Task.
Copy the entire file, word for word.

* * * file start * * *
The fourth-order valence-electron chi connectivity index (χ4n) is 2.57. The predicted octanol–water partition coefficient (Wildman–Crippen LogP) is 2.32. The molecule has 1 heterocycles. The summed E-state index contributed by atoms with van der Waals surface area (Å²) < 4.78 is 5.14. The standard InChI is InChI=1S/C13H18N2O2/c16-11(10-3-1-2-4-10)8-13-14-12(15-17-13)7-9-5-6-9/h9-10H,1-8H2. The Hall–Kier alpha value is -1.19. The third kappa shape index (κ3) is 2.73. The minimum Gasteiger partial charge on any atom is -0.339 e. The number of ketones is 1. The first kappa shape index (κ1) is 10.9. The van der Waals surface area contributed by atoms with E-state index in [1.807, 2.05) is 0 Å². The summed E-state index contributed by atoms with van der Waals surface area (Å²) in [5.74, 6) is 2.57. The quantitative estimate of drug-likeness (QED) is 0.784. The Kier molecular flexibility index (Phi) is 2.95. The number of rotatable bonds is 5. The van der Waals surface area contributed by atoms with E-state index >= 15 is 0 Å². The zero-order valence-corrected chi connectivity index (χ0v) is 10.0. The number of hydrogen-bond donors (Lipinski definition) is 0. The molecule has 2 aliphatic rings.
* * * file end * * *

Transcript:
The fourth-order valence-electron chi connectivity index (χ4n) is 2.57. The predicted octanol–water partition coefficient (Wildman–Crippen LogP) is 2.32. The molecule has 1 heterocycles. The summed E-state index contributed by atoms with van der Waals surface area (Å²) < 4.78 is 5.14. The standard InChI is InChI=1S/C13H18N2O2/c16-11(10-3-1-2-4-10)8-13-14-12(15-17-13)7-9-5-6-9/h9-10H,1-8H2. The Hall–Kier alpha value is -1.19. The third kappa shape index (κ3) is 2.73. The minimum Gasteiger partial charge on any atom is -0.339 e. The number of ketones is 1. The first kappa shape index (κ1) is 10.9. The van der Waals surface area contributed by atoms with E-state index in [1.807, 2.05) is 0 Å². The summed E-state index contributed by atoms with van der Waals surface area (Å²) in [5.74, 6) is 2.57. The quantitative estimate of drug-likeness (QED) is 0.784. The Kier molecular flexibility index (Phi) is 2.95. The number of rotatable bonds is 5. The van der Waals surface area contributed by atoms with E-state index >= 15 is 0 Å². The zero-order valence-corrected chi connectivity index (χ0v) is 10.0. The number of hydrogen-bond donors (Lipinski definition) is 0. The molecule has 2 aliphatic rings.